Own it: The MGC meeting was the first confirmation of FBG’s use of a core code base bought from Amelco. CPO Scott McClintic said the company was “Fanatasizing, if you will” the course code. King noted that 70% of the business was dedicated towards product development, with a “particular focus on loyalty”.
Matt King: “At our core, we want to be the most preferred brand to all consumers. That means being the best operating team in the business. We are in this category to build real (market) share.”
Base jump: Fanatics has made much of its 94m-strong US customer database and noted that in Massachusetts it has 2m customers’ details on file. In a recent Washington Post interview, Fanatics CEO Michael Rubin said he wanted to build the “greatest cross-loyalty program in sports”.
King also noted the customer base and said it gave the company access to customer research.
“What we have learned is relatively simple,” he said. Betting and gaming consumers “want what is out there but they want it done better”.
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Team of rivals
You’ve got company: FBG isn’t alone in hoping it can break into the top tier of OSB operators. The betting public in Ohio got the first sighting of micro-betting startup betr when the market launched, while EKG pointed out in a recent report that European “sleeping giants” bet365 and Tipico were ramping up their efforts in various states.
In a recent note, analysts at Roth believed Fanatics’ branding and database “offer the potential to assert meaningful market share”. They noted, though, that it’s “difficult to assess” without knowing the quality of the offering.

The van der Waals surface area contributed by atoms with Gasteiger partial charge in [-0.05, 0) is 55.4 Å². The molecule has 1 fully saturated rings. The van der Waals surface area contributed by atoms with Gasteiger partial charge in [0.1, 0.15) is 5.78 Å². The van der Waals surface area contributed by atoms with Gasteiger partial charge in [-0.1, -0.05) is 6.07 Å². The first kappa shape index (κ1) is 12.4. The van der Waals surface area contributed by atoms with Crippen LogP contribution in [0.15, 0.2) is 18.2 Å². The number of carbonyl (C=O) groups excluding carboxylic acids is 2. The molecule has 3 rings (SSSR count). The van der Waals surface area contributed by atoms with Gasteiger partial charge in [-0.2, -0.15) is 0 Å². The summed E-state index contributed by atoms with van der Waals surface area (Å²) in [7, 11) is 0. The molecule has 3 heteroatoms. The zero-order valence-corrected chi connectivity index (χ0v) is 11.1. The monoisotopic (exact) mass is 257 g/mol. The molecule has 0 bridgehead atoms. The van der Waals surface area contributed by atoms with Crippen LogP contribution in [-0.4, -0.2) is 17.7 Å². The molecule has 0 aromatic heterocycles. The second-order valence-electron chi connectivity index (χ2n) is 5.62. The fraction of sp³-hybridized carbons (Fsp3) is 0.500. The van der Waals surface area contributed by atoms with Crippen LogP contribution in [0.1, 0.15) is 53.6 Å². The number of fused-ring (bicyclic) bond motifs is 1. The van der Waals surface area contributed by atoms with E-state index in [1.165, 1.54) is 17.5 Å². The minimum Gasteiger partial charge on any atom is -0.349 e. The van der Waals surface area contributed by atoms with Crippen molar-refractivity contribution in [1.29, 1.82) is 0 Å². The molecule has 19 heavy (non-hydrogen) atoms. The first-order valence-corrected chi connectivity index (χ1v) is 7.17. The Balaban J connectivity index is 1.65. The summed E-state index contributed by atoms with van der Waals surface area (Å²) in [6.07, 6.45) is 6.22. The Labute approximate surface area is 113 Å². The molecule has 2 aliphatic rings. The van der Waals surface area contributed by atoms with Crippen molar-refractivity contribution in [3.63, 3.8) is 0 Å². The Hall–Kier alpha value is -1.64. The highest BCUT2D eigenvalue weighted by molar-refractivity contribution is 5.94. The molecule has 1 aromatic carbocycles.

Still, Roth suggested Fanatics’ entry will “reinvigorate” the marketing costs for incumbents.
Firepower: Fanatics has the cash to sustain a prolonged push. Since 2021 it has added $2.8bn in new funding with the latest raise of $700m valuing the business at $31bn. The company said at the time the new money would be used for M&A either in collectibles or gambling.
In the MGC presentation, it said it had cash on the balance sheet of $2bn and that the business as a whole generates revenue of $6bn in 2022.
Me, worry? Where might the introduction of Fanatics cause the most consternation? As one source put it, it has the money, it has hired a top-notch team and it has the tech, albeit with unknowns around previous US deployments of the Amelco codebase. “I think it is a smart mass-market play but execution will be paramount,” the source added.
As another source noted, it will have to spend an “absolute fortune”. But noting Fanatics’ war chest, there was the suggestion that some of the major players will be more worried than others.
“FanDuel and BetMGM are somewhat cocooned,” said one source.
“But I think it will be a problem for DraftKings in particular because they haven’t got the money to keep them relevant and I think it will also slow Caesars.”